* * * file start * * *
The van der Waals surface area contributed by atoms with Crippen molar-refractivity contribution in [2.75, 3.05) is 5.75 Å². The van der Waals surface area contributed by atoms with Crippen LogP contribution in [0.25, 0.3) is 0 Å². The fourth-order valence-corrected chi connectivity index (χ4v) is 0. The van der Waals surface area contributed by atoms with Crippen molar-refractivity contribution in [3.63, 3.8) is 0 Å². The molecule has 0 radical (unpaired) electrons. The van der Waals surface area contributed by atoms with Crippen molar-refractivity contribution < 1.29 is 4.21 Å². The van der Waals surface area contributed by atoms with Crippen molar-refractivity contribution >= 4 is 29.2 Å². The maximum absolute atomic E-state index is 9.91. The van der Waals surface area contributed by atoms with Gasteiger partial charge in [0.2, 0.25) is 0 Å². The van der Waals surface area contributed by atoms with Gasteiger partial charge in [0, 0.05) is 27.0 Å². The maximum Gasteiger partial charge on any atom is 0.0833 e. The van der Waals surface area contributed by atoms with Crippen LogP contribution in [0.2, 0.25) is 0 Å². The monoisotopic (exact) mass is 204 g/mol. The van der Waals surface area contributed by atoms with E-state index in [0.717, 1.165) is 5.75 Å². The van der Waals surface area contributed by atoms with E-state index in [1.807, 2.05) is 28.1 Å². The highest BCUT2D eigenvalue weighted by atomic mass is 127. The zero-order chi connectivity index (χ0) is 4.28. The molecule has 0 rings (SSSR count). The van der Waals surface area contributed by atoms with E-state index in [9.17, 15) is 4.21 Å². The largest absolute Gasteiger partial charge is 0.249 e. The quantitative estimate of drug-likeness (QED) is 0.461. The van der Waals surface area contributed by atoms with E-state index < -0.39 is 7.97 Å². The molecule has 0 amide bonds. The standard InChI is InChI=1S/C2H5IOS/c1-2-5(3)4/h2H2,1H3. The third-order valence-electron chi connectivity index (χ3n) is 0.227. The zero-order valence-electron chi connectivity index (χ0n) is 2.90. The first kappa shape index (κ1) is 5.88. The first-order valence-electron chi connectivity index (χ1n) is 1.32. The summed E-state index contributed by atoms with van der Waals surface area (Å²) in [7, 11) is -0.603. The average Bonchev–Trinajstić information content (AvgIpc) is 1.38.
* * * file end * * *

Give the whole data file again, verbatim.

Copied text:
The van der Waals surface area contributed by atoms with Crippen molar-refractivity contribution in [2.75, 3.05) is 5.75 Å². The van der Waals surface area contributed by atoms with Crippen LogP contribution in [0.25, 0.3) is 0 Å². The fourth-order valence-corrected chi connectivity index (χ4v) is 0. The van der Waals surface area contributed by atoms with Crippen molar-refractivity contribution in [3.63, 3.8) is 0 Å². The molecule has 0 radical (unpaired) electrons. The van der Waals surface area contributed by atoms with Crippen molar-refractivity contribution < 1.29 is 4.21 Å². The van der Waals surface area contributed by atoms with Crippen molar-refractivity contribution >= 4 is 29.2 Å². The maximum absolute atomic E-state index is 9.91. The van der Waals surface area contributed by atoms with Gasteiger partial charge in [0.2, 0.25) is 0 Å². The van der Waals surface area contributed by atoms with Gasteiger partial charge in [0, 0.05) is 27.0 Å². The maximum Gasteiger partial charge on any atom is 0.0833 e. The van der Waals surface area contributed by atoms with Crippen LogP contribution in [0.2, 0.25) is 0 Å². The monoisotopic (exact) mass is 204 g/mol. The van der Waals surface area contributed by atoms with E-state index in [0.717, 1.165) is 5.75 Å². The van der Waals surface area contributed by atoms with E-state index in [1.807, 2.05) is 28.1 Å². The highest BCUT2D eigenvalue weighted by atomic mass is 127. The zero-order chi connectivity index (χ0) is 4.28. The molecule has 0 rings (SSSR count). The van der Waals surface area contributed by atoms with E-state index in [9.17, 15) is 4.21 Å². The largest absolute Gasteiger partial charge is 0.249 e. The quantitative estimate of drug-likeness (QED) is 0.461. The van der Waals surface area contributed by atoms with E-state index < -0.39 is 7.97 Å². The molecule has 0 amide bonds. The standard InChI is InChI=1S/C2H5IOS/c1-2-5(3)4/h2H2,1H3. The third-order valence-electron chi connectivity index (χ3n) is 0.227. The zero-order valence-electron chi connectivity index (χ0n) is 2.90. The first kappa shape index (κ1) is 5.88. The first-order valence-electron chi connectivity index (χ1n) is 1.32. The summed E-state index contributed by atoms with van der Waals surface area (Å²) in [7, 11) is -0.603. The average Bonchev–Trinajstić information content (AvgIpc) is 1.38.